Gazans Stream Into Egypt As Border Wall Is Breached

Tens of thousands of Palestinians from the Gaza Strip crossed into Egypt on Wednesday, Jan. 23, 2008, after masked gunmen blasted through a border wall.
Rafah
By Ellen Knickmeyer
Washington Post Foreign Service
Thursday, January 24, 2008

RAFAH, Gaza Strip, Jan. 23 -- Gunmen destroyed vast sections of the seven-mile-long barricade that divides the Gaza Strip and Egypt on Wednesday, allowing tens of thousands of Palestinians to stream across the border and revel in a day away from a territory where Israeli restrictions have stifled the economy and caused blackouts and food shortages.

Jubilant Gazans flooded unhindered into Egypt, then hauled back purchases ranging from cigarettes and diesel fuel to goats, cows and camels. Other Palestinians walked for miles along Egyptian roads until their enthusiasm subsided and they sank, exhausted, onto curbs to rest.

"We were not able to go out!" Amial Tarazi, a 28-year-old office worker in Gaza City, said after clambering over broken stubs of the border wall in heels and a dress. She stepped into Egypt alongside two co-workers who had scaled the rubble in jackets and ties.

"We don't care about buying anything," Tarazi said. "We just wanted to see Egypt. We just wanted to get out."

Since the armed Hamas movement took control of Gaza last June, Israel and Egypt have all but sealed off the crossings that allow Gazans to travel and trade. On Friday, Israel began imposing an even stricter blockade on the territory of 1.5 million people to press Hamas to bring a halt to steady Palestinian rocket and mortar fire from Gaza into southern Israel.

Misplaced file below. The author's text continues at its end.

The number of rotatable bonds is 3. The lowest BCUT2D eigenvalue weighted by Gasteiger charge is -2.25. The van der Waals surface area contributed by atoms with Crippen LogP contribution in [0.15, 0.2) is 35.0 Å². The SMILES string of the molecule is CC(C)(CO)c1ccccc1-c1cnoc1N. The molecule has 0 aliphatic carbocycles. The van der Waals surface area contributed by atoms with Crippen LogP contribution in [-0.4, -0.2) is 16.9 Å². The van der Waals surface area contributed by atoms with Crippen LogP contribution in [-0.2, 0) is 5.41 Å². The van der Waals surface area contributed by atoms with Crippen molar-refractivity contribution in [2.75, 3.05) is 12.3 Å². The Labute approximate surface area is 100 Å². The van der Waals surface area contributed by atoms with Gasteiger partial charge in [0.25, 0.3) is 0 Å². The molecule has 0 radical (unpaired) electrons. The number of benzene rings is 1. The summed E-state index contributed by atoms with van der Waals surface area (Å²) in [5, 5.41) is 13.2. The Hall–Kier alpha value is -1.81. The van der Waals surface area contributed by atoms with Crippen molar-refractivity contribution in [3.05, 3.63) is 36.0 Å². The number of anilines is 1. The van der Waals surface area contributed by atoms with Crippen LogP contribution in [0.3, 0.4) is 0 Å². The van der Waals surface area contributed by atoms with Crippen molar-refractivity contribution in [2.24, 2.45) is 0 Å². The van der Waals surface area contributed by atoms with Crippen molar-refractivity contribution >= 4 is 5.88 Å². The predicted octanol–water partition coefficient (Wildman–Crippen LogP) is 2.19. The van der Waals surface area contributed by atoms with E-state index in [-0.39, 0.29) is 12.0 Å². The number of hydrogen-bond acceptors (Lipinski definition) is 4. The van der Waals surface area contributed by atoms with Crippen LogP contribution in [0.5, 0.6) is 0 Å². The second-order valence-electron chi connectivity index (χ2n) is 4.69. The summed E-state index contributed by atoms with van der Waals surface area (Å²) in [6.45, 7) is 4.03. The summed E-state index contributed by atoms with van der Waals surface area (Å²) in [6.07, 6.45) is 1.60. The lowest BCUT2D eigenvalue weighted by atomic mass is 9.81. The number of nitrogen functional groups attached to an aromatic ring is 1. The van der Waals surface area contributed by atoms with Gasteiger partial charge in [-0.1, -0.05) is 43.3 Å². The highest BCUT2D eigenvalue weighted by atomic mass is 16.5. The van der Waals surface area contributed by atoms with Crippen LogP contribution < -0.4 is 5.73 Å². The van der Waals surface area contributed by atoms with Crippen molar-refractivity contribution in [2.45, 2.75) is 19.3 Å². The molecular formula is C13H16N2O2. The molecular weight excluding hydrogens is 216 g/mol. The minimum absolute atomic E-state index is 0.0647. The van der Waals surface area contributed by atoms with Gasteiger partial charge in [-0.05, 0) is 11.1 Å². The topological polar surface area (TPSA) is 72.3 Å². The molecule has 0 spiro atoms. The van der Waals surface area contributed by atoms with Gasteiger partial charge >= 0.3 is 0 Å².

Wednesday's breach of the wall forced Israel and Egypt to weigh the security implications of a suddenly porous boundary. Hamas members joined the crowds crossing the border as Egyptian guards glowered but did not interfere.

Gazans credited Hamas with opening the wall, although the movement did not openly assert responsibility. Hamas officials told reporters that 17 explosions had destroyed parts of the barricade, in some instances taking down sections hundreds of yards long.

The extent of Hamas's control over the territory and the border area made it unlikely that another group could have carried out the breach.

In recent days Gazans have expressed increasing resentment toward Hamas for provoking the blockade, which led to power blackouts, water cutoffs and food shortages, but the opening of the wall boosted the movement's image.

Sharuk Abou Jazur, 12, in pink clothing and pigtails, skipped back toward Gaza with plastic bags crammed full of oranges from Egypt.

"The siege is over! It was Hamas's people who freed us," she said.

The breaking of the wall began about 2 a.m. Wednesday. Residents of the border town of Rafah said they awoke to the sound of explosions.


CONTINUED     1           >

© 2008 The Washington Post Company